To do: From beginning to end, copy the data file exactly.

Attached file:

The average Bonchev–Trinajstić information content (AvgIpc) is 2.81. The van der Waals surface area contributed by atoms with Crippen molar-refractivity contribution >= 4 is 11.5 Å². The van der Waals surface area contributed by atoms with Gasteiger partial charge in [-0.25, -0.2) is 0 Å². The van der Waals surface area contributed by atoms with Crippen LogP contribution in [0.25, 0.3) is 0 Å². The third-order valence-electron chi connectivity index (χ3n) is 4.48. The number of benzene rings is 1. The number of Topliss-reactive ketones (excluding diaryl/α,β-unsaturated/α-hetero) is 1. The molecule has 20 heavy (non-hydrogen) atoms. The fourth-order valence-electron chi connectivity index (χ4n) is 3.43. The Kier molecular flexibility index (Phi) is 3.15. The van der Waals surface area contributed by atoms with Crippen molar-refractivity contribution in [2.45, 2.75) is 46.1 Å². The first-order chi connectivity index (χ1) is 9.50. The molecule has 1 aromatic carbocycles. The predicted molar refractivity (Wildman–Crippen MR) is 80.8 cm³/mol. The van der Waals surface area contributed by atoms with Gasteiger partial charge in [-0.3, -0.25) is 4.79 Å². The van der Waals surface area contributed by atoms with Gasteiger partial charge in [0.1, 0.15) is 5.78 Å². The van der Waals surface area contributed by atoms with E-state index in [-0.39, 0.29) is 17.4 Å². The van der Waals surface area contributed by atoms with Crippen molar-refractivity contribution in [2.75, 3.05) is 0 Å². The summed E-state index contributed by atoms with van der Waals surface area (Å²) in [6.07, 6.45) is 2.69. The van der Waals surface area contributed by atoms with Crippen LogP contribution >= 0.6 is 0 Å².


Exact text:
The average Bonchev–Trinajstić information content (AvgIpc) is 2.81. The van der Waals surface area contributed by atoms with Crippen molar-refractivity contribution >= 4 is 11.5 Å². The van der Waals surface area contributed by atoms with Gasteiger partial charge in [-0.25, -0.2) is 0 Å². The van der Waals surface area contributed by atoms with Crippen LogP contribution in [0.25, 0.3) is 0 Å². The third-order valence-electron chi connectivity index (χ3n) is 4.48. The number of benzene rings is 1. The number of Topliss-reactive ketones (excluding diaryl/α,β-unsaturated/α-hetero) is 1. The molecule has 20 heavy (non-hydrogen) atoms. The fourth-order valence-electron chi connectivity index (χ4n) is 3.43. The Kier molecular flexibility index (Phi) is 3.15. The van der Waals surface area contributed by atoms with Crippen molar-refractivity contribution in [2.45, 2.75) is 46.1 Å². The first-order chi connectivity index (χ1) is 9.50. The molecule has 1 aromatic carbocycles. The predicted molar refractivity (Wildman–Crippen MR) is 80.8 cm³/mol. The van der Waals surface area contributed by atoms with Gasteiger partial charge in [-0.3, -0.25) is 4.79 Å². The van der Waals surface area contributed by atoms with Gasteiger partial charge in [0.1, 0.15) is 5.78 Å². The van der Waals surface area contributed by atoms with E-state index in [-0.39, 0.29) is 17.4 Å². The van der Waals surface area contributed by atoms with Crippen molar-refractivity contribution in [2.75, 3.05) is 0 Å². The summed E-state index contributed by atoms with van der Waals surface area (Å²) in [6.07, 6.45) is 2.69. The van der Waals surface area contributed by atoms with Crippen LogP contribution >= 0.6 is 0 Å².